This meeting, which began about ten years ago under the leadership of Mike Brock, and continues to be a strong gathering each January, was once again held at the Hilton Hotel in Cocoa Beach, Florida. Mike is the leader and main organizer, but he has major help from his committee, particularly Marty Megregian and Jeff Aley. To read more, you can visit the convention’s web site at: http://prototyperails.com/ .
A core part of the meeting is the clinic program, spread over two days, Friday and Saturday, with a few clinics on the preceding Thursday night. This year’s program was varied and strong, as it usually is. One cannot, of course, give any idea of these talks with photos, but I will show a couple. First, a typical clinic room, with Frank Peacock just getting set up to present his talk on freight car consists, drawn from conductor time books for the Oregon Short Line. That’s Frank on the left, with Richard Hendrickson on the right.
A second talk involved a very challenging problem in reaching the audience. Ken Tendick offered a two-part clinic on building a resin kit, which he did on a table in front of the room. Of course only those in the front row seats would really get a decent view of what he was doing, so a video camera was used to feed the room projector, and a substantially enlarged view of Ken’s hands and the model work was readily visible. This arrangement is not easy to photograph, but this image gives some idea of how it looked from my seat, ten or so rows back.
I believe the audience really did get to see what was going on, and hopefully at least a few realized that resin kits are not an impossible challenge, as Ken worked steadily along and clearly showed that each step is pretty straightforward.
A tradition of eight or so years at Prototype Rails is the “Shake ’n’ Take” session, with a pre-selected kitbash model chosen each year, and with the generosity of some manufacturers, especially Accurail, and the inspired leadership of Greg Martin, this has been an ongoing success. This year it is a 37-foot National Car Company meat reefer, which will be made by cutting down an Accurail wood reefer. Likely I will be reporting on my own progress with this project. Here is a photo of Greg kicking off the session (facing the audience, near the screen), with the back of Roger Hinman’s head nearest the camera, just left of center.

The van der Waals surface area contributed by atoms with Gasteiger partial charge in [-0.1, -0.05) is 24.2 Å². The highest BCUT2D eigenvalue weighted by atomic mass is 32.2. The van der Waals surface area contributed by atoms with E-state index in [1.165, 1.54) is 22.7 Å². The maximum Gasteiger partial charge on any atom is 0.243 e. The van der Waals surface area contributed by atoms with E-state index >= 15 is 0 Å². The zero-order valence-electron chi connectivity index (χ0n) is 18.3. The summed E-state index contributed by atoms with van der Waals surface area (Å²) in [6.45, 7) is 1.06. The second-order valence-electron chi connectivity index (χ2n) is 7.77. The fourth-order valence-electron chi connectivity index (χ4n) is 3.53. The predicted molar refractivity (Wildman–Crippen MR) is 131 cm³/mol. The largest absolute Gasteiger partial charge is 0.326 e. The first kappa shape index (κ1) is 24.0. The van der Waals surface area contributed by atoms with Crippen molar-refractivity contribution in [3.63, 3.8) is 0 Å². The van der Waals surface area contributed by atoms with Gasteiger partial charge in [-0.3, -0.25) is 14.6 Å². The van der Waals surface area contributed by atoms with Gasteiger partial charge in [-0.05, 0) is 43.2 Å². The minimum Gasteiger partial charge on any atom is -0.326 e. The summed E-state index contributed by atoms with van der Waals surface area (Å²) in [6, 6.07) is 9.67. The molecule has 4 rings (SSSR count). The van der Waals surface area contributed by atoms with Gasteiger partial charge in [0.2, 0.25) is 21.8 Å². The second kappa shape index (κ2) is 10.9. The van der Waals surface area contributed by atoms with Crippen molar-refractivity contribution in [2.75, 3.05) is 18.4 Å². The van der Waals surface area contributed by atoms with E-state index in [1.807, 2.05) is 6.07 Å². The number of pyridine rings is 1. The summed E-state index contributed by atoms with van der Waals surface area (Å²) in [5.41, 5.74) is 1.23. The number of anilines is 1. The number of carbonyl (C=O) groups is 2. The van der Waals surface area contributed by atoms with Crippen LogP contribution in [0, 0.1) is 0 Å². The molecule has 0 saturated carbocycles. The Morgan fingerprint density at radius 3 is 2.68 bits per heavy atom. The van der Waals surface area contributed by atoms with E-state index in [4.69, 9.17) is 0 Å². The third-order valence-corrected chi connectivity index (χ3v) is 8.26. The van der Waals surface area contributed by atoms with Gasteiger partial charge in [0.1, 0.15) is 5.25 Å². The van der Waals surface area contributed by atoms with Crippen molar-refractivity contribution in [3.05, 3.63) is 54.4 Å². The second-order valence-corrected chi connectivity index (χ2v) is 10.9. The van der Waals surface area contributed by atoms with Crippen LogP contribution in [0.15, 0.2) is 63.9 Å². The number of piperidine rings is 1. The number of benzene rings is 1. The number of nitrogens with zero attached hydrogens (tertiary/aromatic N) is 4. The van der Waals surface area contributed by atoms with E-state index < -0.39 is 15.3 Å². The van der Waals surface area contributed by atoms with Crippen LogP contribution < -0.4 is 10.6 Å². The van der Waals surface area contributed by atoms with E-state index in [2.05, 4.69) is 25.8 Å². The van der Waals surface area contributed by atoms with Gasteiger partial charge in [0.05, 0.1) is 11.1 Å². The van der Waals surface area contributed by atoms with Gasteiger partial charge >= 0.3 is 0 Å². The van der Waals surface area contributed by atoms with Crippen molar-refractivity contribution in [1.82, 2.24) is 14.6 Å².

For one example of a “Shake ’n’ Take” car project, you can read my post about one of the cars, at: http://modelingthesp.blogspot.com/2012/07/shake-n-take-kcs-rebuilt-box-car.html .
Naturally everything is not entirely serious, and a now-established tradition is a visit to Roberto’s “Little Havana” Cuban restaurant, just a couple of miles away.
Several of us made a point of heading off to Roberto’s for dinner on two nights, and there are those in the crowd who actually eat three meals a day there, to enjoy even more of Roberto’s outstanding presentation of a distinctive cuisine. Here are some of us on one of the nights. From near left, they are Larry Kline, me, Richard Hendrickson, Dave Hussey, Lindsay Raley, and Bruce Smith. Several of us, naturally, are wearing our Friends of the Freight Car red shirts. If you don’t already know about these, I’ve written a brief history, available at: http://modelingthesp.blogspot.com/2011/10/friends-of-freight-car.html .
Well, that’s one part of the story of the Cocoa Beach meeting. I will say something more extensive about the model displays in a following post.